Currently, South African tax residents working in another country for more than 183 days each year do not have to pay income tax on that money in South Africa.
But former finance minister Pravin Gordhan, in his February 2017 budget, said the double non-taxation was “excessively generous” and made moves to close the loophole.
Despite being sacked by then-president Jacob Zuma months later, Gordhan’s proposals were retained.
A glimmer of hope appeared at the end of January, when it was reported that the National Treasury would revisit the proposed changes “in the coming weeks”.
That seems to have come to naught, as Gordhan’s successor, Tito Mboweni, paid scant attention to overseas workers in his inaugural budget speech on 20 February.
The budget reiterated that, from 1 March 2020, South African residents who spend more than 183 in employment outside the country will be subject to South African taxation on any foreign employment income that exceeds ZAR1m (£545,000, $711,000, €627,000).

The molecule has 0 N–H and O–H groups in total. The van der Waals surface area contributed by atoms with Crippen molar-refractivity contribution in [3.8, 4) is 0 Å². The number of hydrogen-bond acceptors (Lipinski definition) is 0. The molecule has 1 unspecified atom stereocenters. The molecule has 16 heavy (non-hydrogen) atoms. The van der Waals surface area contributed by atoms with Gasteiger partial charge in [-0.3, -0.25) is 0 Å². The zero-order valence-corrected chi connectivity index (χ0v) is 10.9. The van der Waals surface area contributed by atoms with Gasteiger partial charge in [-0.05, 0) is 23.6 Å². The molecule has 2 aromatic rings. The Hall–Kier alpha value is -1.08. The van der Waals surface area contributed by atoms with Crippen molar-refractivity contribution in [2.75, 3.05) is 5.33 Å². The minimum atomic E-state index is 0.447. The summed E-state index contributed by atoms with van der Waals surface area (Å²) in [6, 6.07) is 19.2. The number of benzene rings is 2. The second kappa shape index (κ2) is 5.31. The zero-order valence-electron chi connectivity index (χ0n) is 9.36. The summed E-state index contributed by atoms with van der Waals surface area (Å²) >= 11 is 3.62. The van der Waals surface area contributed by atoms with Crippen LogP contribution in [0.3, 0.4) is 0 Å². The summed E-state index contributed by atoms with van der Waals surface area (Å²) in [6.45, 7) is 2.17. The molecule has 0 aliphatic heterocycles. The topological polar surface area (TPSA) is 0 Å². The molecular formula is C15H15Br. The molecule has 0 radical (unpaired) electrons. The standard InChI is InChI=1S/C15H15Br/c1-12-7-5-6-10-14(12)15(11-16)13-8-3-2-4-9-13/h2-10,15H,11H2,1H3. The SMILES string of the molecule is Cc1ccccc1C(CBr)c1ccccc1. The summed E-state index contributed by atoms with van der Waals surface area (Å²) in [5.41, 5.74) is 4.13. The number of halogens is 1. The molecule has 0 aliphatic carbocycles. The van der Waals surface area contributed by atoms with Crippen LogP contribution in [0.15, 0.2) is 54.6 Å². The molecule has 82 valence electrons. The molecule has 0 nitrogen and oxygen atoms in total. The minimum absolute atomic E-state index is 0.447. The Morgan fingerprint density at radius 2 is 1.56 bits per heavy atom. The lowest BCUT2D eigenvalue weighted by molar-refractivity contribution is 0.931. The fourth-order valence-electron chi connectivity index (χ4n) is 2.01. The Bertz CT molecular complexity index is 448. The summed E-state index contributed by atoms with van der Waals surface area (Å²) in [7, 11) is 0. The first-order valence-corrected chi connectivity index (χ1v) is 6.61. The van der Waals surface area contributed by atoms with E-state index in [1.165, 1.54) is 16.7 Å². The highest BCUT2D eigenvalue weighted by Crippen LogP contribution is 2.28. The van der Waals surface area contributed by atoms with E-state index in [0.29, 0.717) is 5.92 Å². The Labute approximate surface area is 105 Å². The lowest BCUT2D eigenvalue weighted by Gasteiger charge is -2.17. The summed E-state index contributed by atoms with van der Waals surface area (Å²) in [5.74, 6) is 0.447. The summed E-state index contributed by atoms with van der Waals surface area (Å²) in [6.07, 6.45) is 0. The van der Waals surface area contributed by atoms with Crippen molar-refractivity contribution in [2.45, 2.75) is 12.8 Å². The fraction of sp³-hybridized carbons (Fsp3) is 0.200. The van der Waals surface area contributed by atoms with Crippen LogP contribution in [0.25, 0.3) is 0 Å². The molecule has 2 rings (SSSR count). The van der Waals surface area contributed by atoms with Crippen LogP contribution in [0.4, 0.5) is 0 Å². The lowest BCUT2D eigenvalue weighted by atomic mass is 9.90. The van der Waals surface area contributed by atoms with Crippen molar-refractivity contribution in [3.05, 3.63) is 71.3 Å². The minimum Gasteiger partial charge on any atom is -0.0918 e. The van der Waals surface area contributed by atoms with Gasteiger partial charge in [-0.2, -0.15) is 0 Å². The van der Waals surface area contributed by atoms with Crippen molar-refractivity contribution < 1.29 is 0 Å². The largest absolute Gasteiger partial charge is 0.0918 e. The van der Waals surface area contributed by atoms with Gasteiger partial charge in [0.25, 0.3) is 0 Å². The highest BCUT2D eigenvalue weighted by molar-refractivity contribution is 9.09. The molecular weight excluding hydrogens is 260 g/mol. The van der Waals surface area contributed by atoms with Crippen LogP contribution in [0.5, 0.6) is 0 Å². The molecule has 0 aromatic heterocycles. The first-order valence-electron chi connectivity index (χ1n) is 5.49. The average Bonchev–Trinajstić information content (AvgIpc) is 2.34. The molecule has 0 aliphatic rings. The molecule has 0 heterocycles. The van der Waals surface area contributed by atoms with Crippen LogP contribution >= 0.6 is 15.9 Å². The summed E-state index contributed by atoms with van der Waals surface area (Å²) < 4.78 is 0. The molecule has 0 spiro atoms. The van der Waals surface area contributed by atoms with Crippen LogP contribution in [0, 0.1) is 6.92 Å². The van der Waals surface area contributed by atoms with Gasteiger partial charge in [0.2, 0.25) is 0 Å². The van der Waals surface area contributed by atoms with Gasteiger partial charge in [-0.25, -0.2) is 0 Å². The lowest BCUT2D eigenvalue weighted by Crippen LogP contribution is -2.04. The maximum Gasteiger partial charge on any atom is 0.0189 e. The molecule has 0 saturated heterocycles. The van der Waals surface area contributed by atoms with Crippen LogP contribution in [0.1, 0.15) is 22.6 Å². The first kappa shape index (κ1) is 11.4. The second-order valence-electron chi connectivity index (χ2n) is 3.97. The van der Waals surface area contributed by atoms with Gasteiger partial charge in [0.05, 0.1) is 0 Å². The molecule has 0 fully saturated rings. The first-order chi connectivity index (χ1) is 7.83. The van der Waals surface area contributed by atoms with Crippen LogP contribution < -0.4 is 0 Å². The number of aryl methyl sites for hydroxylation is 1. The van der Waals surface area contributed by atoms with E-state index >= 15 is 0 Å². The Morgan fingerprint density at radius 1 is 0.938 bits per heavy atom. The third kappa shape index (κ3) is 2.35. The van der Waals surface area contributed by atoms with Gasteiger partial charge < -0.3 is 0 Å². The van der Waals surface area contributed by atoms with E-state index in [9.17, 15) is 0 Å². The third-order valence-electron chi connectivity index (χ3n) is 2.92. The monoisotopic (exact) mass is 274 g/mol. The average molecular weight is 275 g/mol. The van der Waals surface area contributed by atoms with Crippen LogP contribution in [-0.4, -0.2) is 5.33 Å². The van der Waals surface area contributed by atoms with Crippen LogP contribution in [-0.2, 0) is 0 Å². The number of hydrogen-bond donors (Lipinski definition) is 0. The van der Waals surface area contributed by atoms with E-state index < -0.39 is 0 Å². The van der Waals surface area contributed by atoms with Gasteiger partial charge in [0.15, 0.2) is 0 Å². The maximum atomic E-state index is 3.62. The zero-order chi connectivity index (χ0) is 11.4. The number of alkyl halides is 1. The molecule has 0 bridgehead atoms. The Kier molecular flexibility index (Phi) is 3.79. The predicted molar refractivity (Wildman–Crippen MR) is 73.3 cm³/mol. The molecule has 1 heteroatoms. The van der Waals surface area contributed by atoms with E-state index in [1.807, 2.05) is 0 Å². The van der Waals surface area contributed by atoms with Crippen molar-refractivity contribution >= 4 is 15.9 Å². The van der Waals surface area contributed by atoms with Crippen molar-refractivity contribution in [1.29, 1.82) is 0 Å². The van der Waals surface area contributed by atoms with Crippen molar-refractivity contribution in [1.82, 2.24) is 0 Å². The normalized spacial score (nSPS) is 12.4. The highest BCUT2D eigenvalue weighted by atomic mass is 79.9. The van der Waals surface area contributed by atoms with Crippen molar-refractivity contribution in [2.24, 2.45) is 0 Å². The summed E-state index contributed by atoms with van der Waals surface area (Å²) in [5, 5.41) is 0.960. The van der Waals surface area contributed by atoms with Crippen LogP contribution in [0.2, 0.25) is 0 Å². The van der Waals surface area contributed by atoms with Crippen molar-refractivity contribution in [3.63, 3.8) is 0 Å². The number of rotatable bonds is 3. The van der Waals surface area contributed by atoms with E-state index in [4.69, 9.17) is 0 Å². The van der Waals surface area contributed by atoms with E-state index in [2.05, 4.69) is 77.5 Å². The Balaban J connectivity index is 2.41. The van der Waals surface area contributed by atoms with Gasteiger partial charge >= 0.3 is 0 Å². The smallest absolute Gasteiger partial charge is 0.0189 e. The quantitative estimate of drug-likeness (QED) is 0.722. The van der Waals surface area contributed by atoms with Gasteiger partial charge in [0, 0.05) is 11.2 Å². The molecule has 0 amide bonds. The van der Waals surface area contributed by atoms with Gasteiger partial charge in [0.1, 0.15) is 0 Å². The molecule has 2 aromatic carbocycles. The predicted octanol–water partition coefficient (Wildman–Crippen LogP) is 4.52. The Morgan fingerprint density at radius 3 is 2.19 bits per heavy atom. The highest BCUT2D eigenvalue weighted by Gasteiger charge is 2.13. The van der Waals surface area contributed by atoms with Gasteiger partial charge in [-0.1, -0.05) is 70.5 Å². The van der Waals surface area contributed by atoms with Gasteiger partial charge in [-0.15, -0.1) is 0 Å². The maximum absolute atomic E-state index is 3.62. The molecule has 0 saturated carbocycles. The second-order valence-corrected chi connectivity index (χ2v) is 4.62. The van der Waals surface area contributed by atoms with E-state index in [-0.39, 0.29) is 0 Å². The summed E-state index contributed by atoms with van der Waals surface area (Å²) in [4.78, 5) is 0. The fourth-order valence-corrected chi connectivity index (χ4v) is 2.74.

However, it has proposed that South African employers “be allowed to reduce their monthly local pay-as-you-earn (PAYE) withholding by the amount of foreign taxes withheld on the employment income”.
It is not entirely clear from the wording what this proposal means for those working overseas, as it seems to be more geared towards supporting South African employers.
Before any implementation, “a workshop will be held to consult taxpayers on their administrative concerns”.
The wording of the phase strongly suggests that there is little chance of reprieve.
The move by the South African government has been heavily criticised by those it will hit most.
International Adviser recently interviewed two individuals who are going through the financial emigration process to prevent their overseas income from being liable for taxation in South Africa.
One was pursuing financial emigration “with a heavy heart”, while the other expressed frustration that the South Africa Revenue Service was targeting expats and not going after those in the country who were not paying tax.
The South African economy struggled in 2018 and it looks like 2019 will be more of the same.
Mboweni’s budget “papered over the cracks, the reality of a debt-to-GDP ratio that increases to 60.2% and a deficit that is higher at 4.5% of GDP leaves us in no doubt that the budget is credit negative and South Africa’s fiscal metrics have all deteriorated again”, observes George Herman, Citadel Director and chief investment officer.